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The very festive holiday of Purim will begin on Saturday night – not, as in most years, directly after the Fast of Esther, which is commemorated today (Thursday). The fast was advanced because the Sabbath is not allowed to be a day of fasting, and neither may the fast be shifted to Friday (as opposed to the Fast of Tevet, which sometimes falls a-priori on Friday). The first available day for the pre-Purim fast, therefore, was Thursday.

The Purim holiday will last until Sunday evening; in Jerusalem, it begins Sunday evening and ends at sundown on Monday. In some areas it is celebrated on both days. The criteria for the date is whether the city was walled in the times of Joshua Bin-Nun’s conquest of the Land of Israel – a standard set by the Sages in order to aggrandize the stature of the Land of Israel.

Saturday night Sabbath-ending prayers will be followed immediately by the public and joyous reading of the Scroll of Esther, after which the Havdalah blessings are recited at home and the festivities begin. The holiday commemorates the events described in the Book of Esther, to wit: After the anti-Semitic Haman, Grand Vizier of the Persian Empire, plots to destroy the Jews of the empire's 127 countries, and after the Jews then embark upon a path of repentance and spiritual self-reckoning, a series of Divinely-contrived events foils the murderous scheme and allows them to rise up and defeat their enemies.

In addition to the reading of the above Scroll, the day’s special commandments also include the giving of charity to at least two needy people, a festive meal, sharing food portions (Mishloach Manot) with at least one person, and in general being happy and thankful to G-d for His deliverance.

The joy of Purim is often supplemented, augmented, and helped along by the imbibing of varying quantities of wine and other intoxicating beverages. The Sages ruled that once one can no longer distinguish (adloyada) between “Blessed is Mordechai” and “Accursed is Haman” - the two who led the forces of good and evil, respectively, in the Purim story - no further wine need be downed. Some take upon themselves the stringency of refraining from wine altogether, and fulfill the commands to be joyous and undiscriminating via sleeping or otherwise.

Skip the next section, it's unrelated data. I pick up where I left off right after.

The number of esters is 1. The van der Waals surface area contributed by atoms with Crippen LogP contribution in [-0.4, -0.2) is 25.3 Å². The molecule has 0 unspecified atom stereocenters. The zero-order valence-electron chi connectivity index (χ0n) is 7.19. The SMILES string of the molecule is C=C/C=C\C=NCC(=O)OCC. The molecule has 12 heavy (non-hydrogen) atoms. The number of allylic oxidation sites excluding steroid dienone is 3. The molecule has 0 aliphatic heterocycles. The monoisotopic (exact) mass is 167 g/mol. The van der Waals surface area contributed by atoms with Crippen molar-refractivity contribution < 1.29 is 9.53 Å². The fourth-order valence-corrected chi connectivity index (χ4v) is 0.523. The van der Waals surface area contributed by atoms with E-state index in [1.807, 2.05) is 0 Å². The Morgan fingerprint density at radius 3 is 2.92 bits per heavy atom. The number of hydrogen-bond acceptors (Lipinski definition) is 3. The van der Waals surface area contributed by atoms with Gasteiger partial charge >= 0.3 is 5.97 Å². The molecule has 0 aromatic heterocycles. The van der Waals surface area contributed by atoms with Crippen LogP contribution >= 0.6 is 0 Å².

Costumes are often worn on Purim, especially by children, symbolizing the hidden, Divinely-"au contraire" aspects of Jewish history, in that events that appear to be leading in a negative direction can often end up in precisely the opposite place.

Celebrating the miraculous salvation and the Jews’ return to a nationally-united, Torah way of life, Purim has traditionally symbolized the defeat of anti-Semitic tyranny and Jewish assimilation. The happy, carnival-like holiday is not a public holiday in Israel, but many offices, shops, and public institutions operate on a reduced basis. Many cities features adlyoda parades, clowns, costumes, and - in religious neighborhoods - sound trucks, people dancing from house to house and crowds of masquerading children rushing to deliver mishloach manot .
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